Early morning arrival with the ferry to Bari on the south-east coast of Italy, after a lone cabin night and exhibition preparations on my laptop sticky from excessive amounts of cheap Albanian chocolate. Forced myself out of bed for my morning walk to see the sunset, the only routine I manage to cling on to during these endless transits, past youth on pre-uni adventures sleeping on the bare deck and old Balkan men in their best suits that seem to not have slept at all, and nor to mind it either.
Arriving to Bari is arriving back to actual tangible real-ass history, or my very biased definition of such, after a painful medley of faux masonry, cheap surface materials, billboards with half naked girls printed in the wrong dpi and other crap in Macedonia and Albania. Sometimes it seems like big chunks of the world just consist of concrete frame buildings either unplastered and filled with Chinese plastic junk or plastered and filled with gaudy showroom furniture.
How is it that some places lack history and some don't? seemingly arbitrarily. North England's small villages, where every stone is as real and thoughtfully placed as the cheerful greetings with the elderly inhabitants on my morning walk along the quick river in the norther town of Morpeth, where every windowsill, mullion, doorframe or street sign feel like they could be the subject of a book, and some most probably are.
Belgrade's crumbling soviet facades the same lack of colour just a notch darker than the sky, faded graffiti interrupted by snow flakes and cigarette smoke from groups of dangerous looking but most certainly fatherly kind men, huddling together over styrofoam cups of weak coffee, above the cracked asphalt of a main square that has seen to many rulers and ideologies come and go - but the history is here, embedded, ingrained, like a caricature of itself, the typical easter European scene, but maybe more true than any other rendition of it’s core essence.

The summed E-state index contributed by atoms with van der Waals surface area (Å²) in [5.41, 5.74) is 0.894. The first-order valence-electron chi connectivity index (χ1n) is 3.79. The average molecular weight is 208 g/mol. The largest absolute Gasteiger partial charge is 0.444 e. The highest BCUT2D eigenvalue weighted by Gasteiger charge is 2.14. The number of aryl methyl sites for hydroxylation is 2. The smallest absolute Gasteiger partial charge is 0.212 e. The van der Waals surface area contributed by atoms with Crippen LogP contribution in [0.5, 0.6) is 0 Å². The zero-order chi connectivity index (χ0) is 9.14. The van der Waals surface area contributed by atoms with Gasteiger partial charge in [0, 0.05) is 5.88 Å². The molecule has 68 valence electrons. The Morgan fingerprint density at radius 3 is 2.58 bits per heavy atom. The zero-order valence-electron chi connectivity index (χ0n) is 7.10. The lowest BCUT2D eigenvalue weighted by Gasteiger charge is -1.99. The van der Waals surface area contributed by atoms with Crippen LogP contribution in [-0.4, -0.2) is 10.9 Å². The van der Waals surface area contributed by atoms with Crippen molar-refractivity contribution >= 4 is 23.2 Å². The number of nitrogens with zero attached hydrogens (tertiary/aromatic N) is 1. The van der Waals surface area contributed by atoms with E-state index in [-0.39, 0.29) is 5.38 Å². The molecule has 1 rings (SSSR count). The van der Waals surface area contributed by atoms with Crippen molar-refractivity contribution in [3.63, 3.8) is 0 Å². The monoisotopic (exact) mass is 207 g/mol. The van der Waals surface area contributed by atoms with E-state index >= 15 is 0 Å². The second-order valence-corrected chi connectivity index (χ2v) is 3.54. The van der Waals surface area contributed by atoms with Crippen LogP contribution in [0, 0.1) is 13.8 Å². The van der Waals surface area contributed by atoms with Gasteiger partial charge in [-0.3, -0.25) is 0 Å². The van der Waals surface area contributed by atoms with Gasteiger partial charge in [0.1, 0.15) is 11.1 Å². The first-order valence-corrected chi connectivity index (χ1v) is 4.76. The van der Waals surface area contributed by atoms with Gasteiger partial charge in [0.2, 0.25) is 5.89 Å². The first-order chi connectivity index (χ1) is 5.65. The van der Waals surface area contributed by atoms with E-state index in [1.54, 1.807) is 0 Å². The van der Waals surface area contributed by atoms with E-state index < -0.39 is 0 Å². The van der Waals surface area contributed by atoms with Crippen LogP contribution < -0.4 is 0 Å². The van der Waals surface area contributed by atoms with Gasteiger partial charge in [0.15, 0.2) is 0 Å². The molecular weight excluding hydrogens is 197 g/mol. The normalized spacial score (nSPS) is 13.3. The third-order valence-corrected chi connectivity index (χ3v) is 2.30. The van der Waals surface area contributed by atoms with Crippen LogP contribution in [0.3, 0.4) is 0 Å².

The ancient brown stone cathedral in Puno, Peru, an obsolete monument over the grand ideologies of Christian colonialism placed awkwardly among the concrete frame and brick that sprawl in all directions along the Andean hills overlooking lake Titicaca, life that goes on no matter what the materiality, ideology or altitude. Like Santarem's bustling irrational city turned shopping mall on the bank of the sacred meeting spot where the Amazon and the Tapajos meet but don't mix, stubbornly ignorant of the never ending amalgamation of cultures and goods along its banks.
And the most painfully history-less is Skoplje, Macedonia, the failed capital over a nation who's been continuously occupied since the 15th century, now containing a copy of every memorable city symbol in the world, a surreal Epcot-style sumptuous film set for badly hashtagged government instagrams, red double decker buses and arc de triomphs, the weeping willows of the Seine and a bunch of concrete pirate ships. The home of someone who only use souvenirs as decorations - next: Banksy, Eiffel Tower, leaning tower of Pisa - which was also the interior style of my AirBNB there.
Which reminds me of Sweden, where we cleared out every city center with genuine but oh so misguided modernist trust in the devise that clean lines and empty spaces would spawn clean minds and empty consciousness - like, the thing we need the least in our emotionally barren wasteland of a country - now crumbling under both the weight of the success of social democracy and the success of neoliberalism, both disregarding the actuality, or tangibility, of the spaces and objects they produced. But once in a while you find an old wooden guest house in a forgotten farmer town in Småland and suddenly you catch the shadow of a smell revealing our old country, built on conviviality, hard labour and an almost intentional lack of ingenuity - a smell of turnip I suppose.
Like the messy land of every community garden - or just regular farm for that sake, the opposite of the fancy newfound dream life of every sudden middle class, but still lurching in the shadows - held at bay by an army of cleaners and strict social frameworks. But this dirty dusty muddy pile of mess will always be there, this is what it is, this is what life looks like, whatever veneer we hastily cover it under. It’s like Italy and the other nations of 'real history' never hid their mess behind this veneer, but rather the other way around, just slid the veneer beneath the pile of trash to give it a more attractive background, turning the mess into it’s something to be regarded as beautiful, into its own vibe.